Ashonté S. Lyles | Author
“Come on guys, we can play one more game, we have probably an hour before the streetlights come on,” said Kenyatta.
Niko was new to the United States and looked puzzled by Kenyatta’s reference to the street lights. “Ok, but what do the lights have to do with anything?” she asked, with a heavy accent.
“Oh yeah, that’s right, you never heard that before, huh?” Robert asked, halfway reminding himself that Niko was from a rural area of Belize.
Suddenly loud screeching was followed by the smell of burning rubber and the crash of twisted metal.
“Aye, man! Aye, that’s my damn car! What you doin'?” Screamed a man from the parking lot in front of the playground where the three children were about to set up for the last game of Freeze Tag.
“Whoa! What’s going on?” Niko yelled while holding her face with both hands.
All three kids ran to the cinderblock wall to see what was happening.
A man had crashed into a parked car while the owner was washing it, the impact causing the owner to fall to the ground. As the kids looked on, the owner was able to stand to his feet, “What the hell just happened?” he yelled.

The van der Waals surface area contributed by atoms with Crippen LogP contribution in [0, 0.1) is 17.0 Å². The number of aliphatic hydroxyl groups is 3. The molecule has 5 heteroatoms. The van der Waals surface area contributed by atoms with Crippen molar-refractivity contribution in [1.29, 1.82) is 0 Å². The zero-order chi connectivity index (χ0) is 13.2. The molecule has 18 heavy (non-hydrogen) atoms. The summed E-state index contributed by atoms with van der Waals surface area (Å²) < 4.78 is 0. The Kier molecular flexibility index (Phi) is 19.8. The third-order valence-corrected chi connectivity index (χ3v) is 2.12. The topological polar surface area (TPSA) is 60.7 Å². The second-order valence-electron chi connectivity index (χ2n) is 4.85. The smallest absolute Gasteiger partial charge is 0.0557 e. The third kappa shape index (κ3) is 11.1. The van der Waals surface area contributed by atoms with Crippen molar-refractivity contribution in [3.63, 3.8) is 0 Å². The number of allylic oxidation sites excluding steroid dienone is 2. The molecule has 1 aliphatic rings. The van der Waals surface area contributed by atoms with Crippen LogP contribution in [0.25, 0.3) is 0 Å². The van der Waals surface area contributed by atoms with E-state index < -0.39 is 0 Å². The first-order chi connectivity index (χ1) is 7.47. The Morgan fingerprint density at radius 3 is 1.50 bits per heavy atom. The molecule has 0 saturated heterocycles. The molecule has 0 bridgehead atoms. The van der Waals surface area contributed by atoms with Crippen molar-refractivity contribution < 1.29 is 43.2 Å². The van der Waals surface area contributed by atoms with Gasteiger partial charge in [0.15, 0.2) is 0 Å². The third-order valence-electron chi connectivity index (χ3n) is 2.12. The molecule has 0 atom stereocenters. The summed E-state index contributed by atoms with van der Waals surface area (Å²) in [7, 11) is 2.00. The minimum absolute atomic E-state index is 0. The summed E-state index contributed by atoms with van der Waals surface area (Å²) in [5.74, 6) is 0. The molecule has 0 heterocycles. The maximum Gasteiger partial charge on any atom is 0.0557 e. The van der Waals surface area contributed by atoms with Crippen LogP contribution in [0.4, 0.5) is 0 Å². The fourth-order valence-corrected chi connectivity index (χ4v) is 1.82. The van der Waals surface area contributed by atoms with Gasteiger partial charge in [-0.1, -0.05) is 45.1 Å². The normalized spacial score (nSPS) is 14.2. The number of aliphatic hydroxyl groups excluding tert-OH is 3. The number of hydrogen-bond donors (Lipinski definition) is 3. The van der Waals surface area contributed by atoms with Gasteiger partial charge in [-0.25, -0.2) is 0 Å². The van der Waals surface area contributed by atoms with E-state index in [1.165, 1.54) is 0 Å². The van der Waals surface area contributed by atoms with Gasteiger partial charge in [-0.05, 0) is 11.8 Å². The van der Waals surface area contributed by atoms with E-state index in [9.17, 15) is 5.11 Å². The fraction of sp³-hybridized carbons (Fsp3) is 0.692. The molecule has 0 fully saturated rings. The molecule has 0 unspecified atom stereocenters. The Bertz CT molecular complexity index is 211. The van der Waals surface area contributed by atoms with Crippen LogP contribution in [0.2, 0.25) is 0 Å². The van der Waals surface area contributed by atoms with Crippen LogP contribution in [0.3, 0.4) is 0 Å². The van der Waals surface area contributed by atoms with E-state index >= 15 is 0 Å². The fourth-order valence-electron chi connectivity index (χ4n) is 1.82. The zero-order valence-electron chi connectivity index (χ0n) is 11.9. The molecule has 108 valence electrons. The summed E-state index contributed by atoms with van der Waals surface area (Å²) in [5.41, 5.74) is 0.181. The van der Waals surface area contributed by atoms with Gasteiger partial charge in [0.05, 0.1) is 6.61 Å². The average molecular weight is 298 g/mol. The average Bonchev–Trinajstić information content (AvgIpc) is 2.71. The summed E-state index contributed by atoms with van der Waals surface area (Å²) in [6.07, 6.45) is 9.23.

The man who crashed into the parked vehicle started to get out of his car, and Kenyatta thought, Ah!, maybe he’s going to apologize and wait for the police.
“Look!” said Robert, pointing at the man from the wrecked car.
The man was running toward the other car owner with jumper cables in his hands, he was trying to attack him. But he tripped over a bucket of soapy water the other man had been using to wash his car. Standing over the man who had crashed into his freshly washed and waxed car, he looked down and thought, I know you.
“Yo! What the fuck! Man, I know you, you that dude who calls himself being in love with my wife! Yeah, that’s you, mother fuck! You been stalking her, you punk bitch!” exclaimed the man, and he grabbed the jumper cables and lunged at the man on the ground.
Blood-curdling screams rose from the parking lot. “My ear, my ear, you pulled off my damn ear,” yelled the man who had crashed his car. He held the spot where his right ear had been, blood gushing between his fingers.
Niko said, “Ay dios mío!”
The disembodied voice of Kenyatta’s mother came from the other side of the playground, “KENYATTA! KEN-YAT-TA! You know you supposed to be in the house when—”
In almost perfect harmony, all three kids turned and said, “When the streetlights come on!”
~ END ~